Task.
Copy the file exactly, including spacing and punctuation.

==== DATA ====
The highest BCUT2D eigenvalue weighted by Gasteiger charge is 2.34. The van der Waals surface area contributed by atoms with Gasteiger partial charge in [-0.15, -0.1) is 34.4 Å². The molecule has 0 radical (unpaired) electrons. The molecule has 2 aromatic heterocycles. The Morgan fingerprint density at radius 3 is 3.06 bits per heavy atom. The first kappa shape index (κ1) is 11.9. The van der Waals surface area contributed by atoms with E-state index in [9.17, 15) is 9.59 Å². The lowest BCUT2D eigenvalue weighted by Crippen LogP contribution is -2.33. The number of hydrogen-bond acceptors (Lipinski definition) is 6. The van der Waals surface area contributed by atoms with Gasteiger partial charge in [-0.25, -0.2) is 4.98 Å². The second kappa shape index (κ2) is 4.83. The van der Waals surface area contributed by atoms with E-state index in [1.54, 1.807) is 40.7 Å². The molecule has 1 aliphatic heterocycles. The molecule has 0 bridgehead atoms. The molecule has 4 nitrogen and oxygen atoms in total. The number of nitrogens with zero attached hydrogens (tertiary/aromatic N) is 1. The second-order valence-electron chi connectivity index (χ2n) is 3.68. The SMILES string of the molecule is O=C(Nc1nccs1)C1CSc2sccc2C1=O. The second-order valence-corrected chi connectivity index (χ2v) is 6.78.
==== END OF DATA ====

The highest BCUT2D eigenvalue weighted by Gasteiger charge is 2.34. The van der Waals surface area contributed by atoms with Gasteiger partial charge in [-0.15, -0.1) is 34.4 Å². The molecule has 0 radical (unpaired) electrons. The molecule has 2 aromatic heterocycles. The Morgan fingerprint density at radius 3 is 3.06 bits per heavy atom. The first kappa shape index (κ1) is 11.9. The van der Waals surface area contributed by atoms with E-state index in [9.17, 15) is 9.59 Å². The lowest BCUT2D eigenvalue weighted by Crippen LogP contribution is -2.33. The number of hydrogen-bond acceptors (Lipinski definition) is 6. The van der Waals surface area contributed by atoms with Gasteiger partial charge in [-0.25, -0.2) is 4.98 Å². The second kappa shape index (κ2) is 4.83. The van der Waals surface area contributed by atoms with E-state index in [1.54, 1.807) is 40.7 Å². The molecule has 1 aliphatic heterocycles. The molecule has 0 bridgehead atoms. The molecule has 4 nitrogen and oxygen atoms in total. The number of nitrogens with zero attached hydrogens (tertiary/aromatic N) is 1. The second-order valence-electron chi connectivity index (χ2n) is 3.68. The SMILES string of the molecule is O=C(Nc1nccs1)C1CSc2sccc2C1=O. The second-order valence-corrected chi connectivity index (χ2v) is 6.78.